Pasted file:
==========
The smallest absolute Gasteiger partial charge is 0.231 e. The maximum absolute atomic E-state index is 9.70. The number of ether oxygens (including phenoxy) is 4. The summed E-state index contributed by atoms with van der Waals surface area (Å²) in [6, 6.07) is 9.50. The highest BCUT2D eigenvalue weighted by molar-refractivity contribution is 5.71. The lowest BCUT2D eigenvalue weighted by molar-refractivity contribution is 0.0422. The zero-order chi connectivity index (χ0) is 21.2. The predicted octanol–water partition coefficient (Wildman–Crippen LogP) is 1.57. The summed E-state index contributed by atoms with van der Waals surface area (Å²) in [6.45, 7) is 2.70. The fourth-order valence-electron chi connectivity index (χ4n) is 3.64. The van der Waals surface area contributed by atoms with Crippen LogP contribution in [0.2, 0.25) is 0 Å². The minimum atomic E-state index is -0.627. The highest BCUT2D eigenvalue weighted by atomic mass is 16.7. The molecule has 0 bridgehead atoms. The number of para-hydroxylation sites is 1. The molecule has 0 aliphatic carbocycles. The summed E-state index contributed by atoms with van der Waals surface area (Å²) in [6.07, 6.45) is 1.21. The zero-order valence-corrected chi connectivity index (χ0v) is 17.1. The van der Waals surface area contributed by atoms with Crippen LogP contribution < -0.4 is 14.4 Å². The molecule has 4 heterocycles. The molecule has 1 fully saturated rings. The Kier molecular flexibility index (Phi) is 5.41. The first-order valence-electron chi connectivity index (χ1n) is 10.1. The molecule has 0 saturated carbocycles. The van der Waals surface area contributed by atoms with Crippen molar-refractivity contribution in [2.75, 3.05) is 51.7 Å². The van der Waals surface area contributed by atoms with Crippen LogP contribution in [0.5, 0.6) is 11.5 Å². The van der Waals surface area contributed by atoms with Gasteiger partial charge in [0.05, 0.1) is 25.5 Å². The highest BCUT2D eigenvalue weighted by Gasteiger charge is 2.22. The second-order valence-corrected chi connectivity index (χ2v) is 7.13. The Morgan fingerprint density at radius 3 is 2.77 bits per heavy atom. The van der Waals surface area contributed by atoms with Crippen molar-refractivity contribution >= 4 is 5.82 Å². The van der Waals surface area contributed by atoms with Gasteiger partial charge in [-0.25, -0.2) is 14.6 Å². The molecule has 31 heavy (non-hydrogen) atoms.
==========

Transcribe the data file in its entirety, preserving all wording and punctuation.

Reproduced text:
The smallest absolute Gasteiger partial charge is 0.231 e. The maximum absolute atomic E-state index is 9.70. The number of ether oxygens (including phenoxy) is 4. The summed E-state index contributed by atoms with van der Waals surface area (Å²) in [6, 6.07) is 9.50. The highest BCUT2D eigenvalue weighted by molar-refractivity contribution is 5.71. The lowest BCUT2D eigenvalue weighted by molar-refractivity contribution is 0.0422. The zero-order chi connectivity index (χ0) is 21.2. The predicted octanol–water partition coefficient (Wildman–Crippen LogP) is 1.57. The summed E-state index contributed by atoms with van der Waals surface area (Å²) in [6.45, 7) is 2.70. The fourth-order valence-electron chi connectivity index (χ4n) is 3.64. The van der Waals surface area contributed by atoms with Crippen LogP contribution in [0.2, 0.25) is 0 Å². The minimum atomic E-state index is -0.627. The highest BCUT2D eigenvalue weighted by atomic mass is 16.7. The molecule has 0 bridgehead atoms. The number of para-hydroxylation sites is 1. The molecule has 0 aliphatic carbocycles. The summed E-state index contributed by atoms with van der Waals surface area (Å²) in [6.07, 6.45) is 1.21. The zero-order valence-corrected chi connectivity index (χ0v) is 17.1. The van der Waals surface area contributed by atoms with Crippen LogP contribution < -0.4 is 14.4 Å². The molecule has 4 heterocycles. The molecule has 1 fully saturated rings. The Kier molecular flexibility index (Phi) is 5.41. The first-order valence-electron chi connectivity index (χ1n) is 10.1. The molecule has 0 saturated carbocycles. The van der Waals surface area contributed by atoms with Crippen molar-refractivity contribution in [2.75, 3.05) is 51.7 Å². The van der Waals surface area contributed by atoms with Crippen LogP contribution in [0.5, 0.6) is 11.5 Å². The van der Waals surface area contributed by atoms with Gasteiger partial charge in [0.05, 0.1) is 25.5 Å². The highest BCUT2D eigenvalue weighted by Gasteiger charge is 2.22. The second-order valence-corrected chi connectivity index (χ2v) is 7.13. The Morgan fingerprint density at radius 3 is 2.77 bits per heavy atom. The van der Waals surface area contributed by atoms with Crippen molar-refractivity contribution >= 4 is 5.82 Å². The van der Waals surface area contributed by atoms with Gasteiger partial charge in [-0.25, -0.2) is 14.6 Å². The molecule has 31 heavy (non-hydrogen) atoms.